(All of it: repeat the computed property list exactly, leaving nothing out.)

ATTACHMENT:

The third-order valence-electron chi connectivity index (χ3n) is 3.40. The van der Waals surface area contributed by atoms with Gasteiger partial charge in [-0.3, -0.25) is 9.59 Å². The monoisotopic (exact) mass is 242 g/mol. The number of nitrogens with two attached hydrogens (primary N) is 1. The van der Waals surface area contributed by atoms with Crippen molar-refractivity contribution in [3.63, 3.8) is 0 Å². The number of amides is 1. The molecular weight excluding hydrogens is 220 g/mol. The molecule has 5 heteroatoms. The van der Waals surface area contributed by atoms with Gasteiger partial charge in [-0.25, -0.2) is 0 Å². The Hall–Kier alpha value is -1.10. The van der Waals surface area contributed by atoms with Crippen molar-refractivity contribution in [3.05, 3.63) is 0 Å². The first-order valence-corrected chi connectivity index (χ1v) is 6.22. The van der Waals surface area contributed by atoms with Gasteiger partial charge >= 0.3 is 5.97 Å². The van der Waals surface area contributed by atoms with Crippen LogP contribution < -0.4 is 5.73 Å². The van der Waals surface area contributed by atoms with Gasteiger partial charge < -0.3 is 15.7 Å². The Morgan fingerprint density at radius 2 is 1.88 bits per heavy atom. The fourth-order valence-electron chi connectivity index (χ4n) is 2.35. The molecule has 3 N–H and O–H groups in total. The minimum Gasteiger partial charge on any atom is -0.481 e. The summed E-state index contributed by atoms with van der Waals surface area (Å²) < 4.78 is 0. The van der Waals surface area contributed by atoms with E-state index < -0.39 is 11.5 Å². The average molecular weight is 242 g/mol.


The third-order valence-electron chi connectivity index (χ3n) is 3.40. The van der Waals surface area contributed by atoms with Gasteiger partial charge in [-0.3, -0.25) is 9.59 Å². The monoisotopic (exact) mass is 242 g/mol. The number of nitrogens with two attached hydrogens (primary N) is 1. The van der Waals surface area contributed by atoms with Crippen molar-refractivity contribution in [3.63, 3.8) is 0 Å². The number of amides is 1. The molecular weight excluding hydrogens is 220 g/mol. The molecule has 5 heteroatoms. The van der Waals surface area contributed by atoms with Gasteiger partial charge in [-0.25, -0.2) is 0 Å². The Hall–Kier alpha value is -1.10. The van der Waals surface area contributed by atoms with Crippen molar-refractivity contribution in [3.05, 3.63) is 0 Å². The first-order valence-corrected chi connectivity index (χ1v) is 6.22. The van der Waals surface area contributed by atoms with Gasteiger partial charge >= 0.3 is 5.97 Å². The van der Waals surface area contributed by atoms with Crippen LogP contribution < -0.4 is 5.73 Å². The van der Waals surface area contributed by atoms with Gasteiger partial charge < -0.3 is 15.7 Å². The Morgan fingerprint density at radius 2 is 1.88 bits per heavy atom. The fourth-order valence-electron chi connectivity index (χ4n) is 2.35. The molecule has 3 N–H and O–H groups in total. The minimum Gasteiger partial charge on any atom is -0.481 e. The summed E-state index contributed by atoms with van der Waals surface area (Å²) < 4.78 is 0. The van der Waals surface area contributed by atoms with E-state index < -0.39 is 11.5 Å². The average molecular weight is 242 g/mol.